The NBA playoffs start this weekend with the Cleveland Cavaliers taking on the Indiana Pacers in the first round for the second consecutive season.
Unlike last year though, these Cavs are not the defending NBA champions, and personnel wise they are a much different squad than a year ago.
That’s why we are very interested, and a but unsure as to how this playoff run will play out or ultimately end.
They no longer have Kyrie Irving, their second best player a year ago, and a guy capable of taking over a game scoring the ball.
There are only five players left from last season. LeBron James and Kevin Love are the mainstays, players who Tyronn Lue has to know what he will get on a night in, night out basis.
Two of the other three, JR Smith and Tristan Thompson have been wildly inconsistent all season, and the latter may not see a lot of playing time in the playoffs this season.
The fifth player in Kyle Korver, a professional shooter who can change a game with his three point accuracy, but no one, except perhaps Lue, is sure how he will be used in the playoffs.
The trades made at the deadline, while needed to revive what had become a team in the doldrums, also brought mostly players who are unproven in the playoffs.
George Hill is the lone experienced player, having been in 83 playoff contests, and has been on two squads which went to the conference finals.
Yes, the Cavs have James, the ultimate equalizer. And they have Love, who has scored 15.5 points and grabbed 9.4 rebounds in three years of post-season play.
Other than that, what else can Lue’s crew hang their hats on during a playoff run?
Defensively, they are improved since the deals, but still rank 29th (out of 30) in defensive efficiency, so they will have to outscore their opponents.
They are capable of that, ranking 5th in the NBA in offensive ratings, but as the old saying goes, defense shows up every night. The question is, will the shooting?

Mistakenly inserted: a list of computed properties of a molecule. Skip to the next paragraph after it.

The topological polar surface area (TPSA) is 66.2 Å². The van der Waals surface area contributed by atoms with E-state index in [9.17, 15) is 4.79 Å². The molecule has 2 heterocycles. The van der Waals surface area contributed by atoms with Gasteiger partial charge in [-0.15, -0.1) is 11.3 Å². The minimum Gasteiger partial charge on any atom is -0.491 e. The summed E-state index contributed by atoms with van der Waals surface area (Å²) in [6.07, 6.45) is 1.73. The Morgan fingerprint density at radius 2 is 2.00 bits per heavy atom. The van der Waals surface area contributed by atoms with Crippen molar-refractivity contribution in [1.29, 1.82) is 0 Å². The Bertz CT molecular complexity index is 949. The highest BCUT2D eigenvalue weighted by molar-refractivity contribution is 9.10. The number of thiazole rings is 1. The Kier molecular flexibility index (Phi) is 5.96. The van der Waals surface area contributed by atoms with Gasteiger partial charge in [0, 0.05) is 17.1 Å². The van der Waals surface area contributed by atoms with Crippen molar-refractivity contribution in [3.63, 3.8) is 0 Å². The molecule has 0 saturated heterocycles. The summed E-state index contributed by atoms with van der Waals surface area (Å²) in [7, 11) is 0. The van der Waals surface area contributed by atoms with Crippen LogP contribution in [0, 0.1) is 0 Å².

The playoffs are different. Just ask Rodney Hood, who shot 42.4% from the field, and 38.9% from three during the regular season last year with Utah, but shot 35.2% from the floor (26% from behind the arc) in two post-season series for the Jazz.
Remember that two key members of the rotation, Jordan Clarkson and Larry Nance Jr., have never played beyond the regular season. Clarkson has provided instant offense off the bench since arriving here, but will it carry over starting this weekend?
Who will step up to help James and Love with the scoring load? Will Hill be a reliable option? Will Smith return to the form of the previous playoff runs (he has shot much better since the first of March)? Has Hood learned from last year? Or will veteran Jose Calderon be a bigger contributor than anyone could have imagined when he was signed last summer?
Regardless, this will be the toughest playoff test for the Cavs since James came back to the wine and gold. There is that much uncertainty. Maybe we will have a better answer after the first series, but right now the only thing to really bank on for this team is the presence of James.
But since we are talking about the sport’s best player, that may be enough.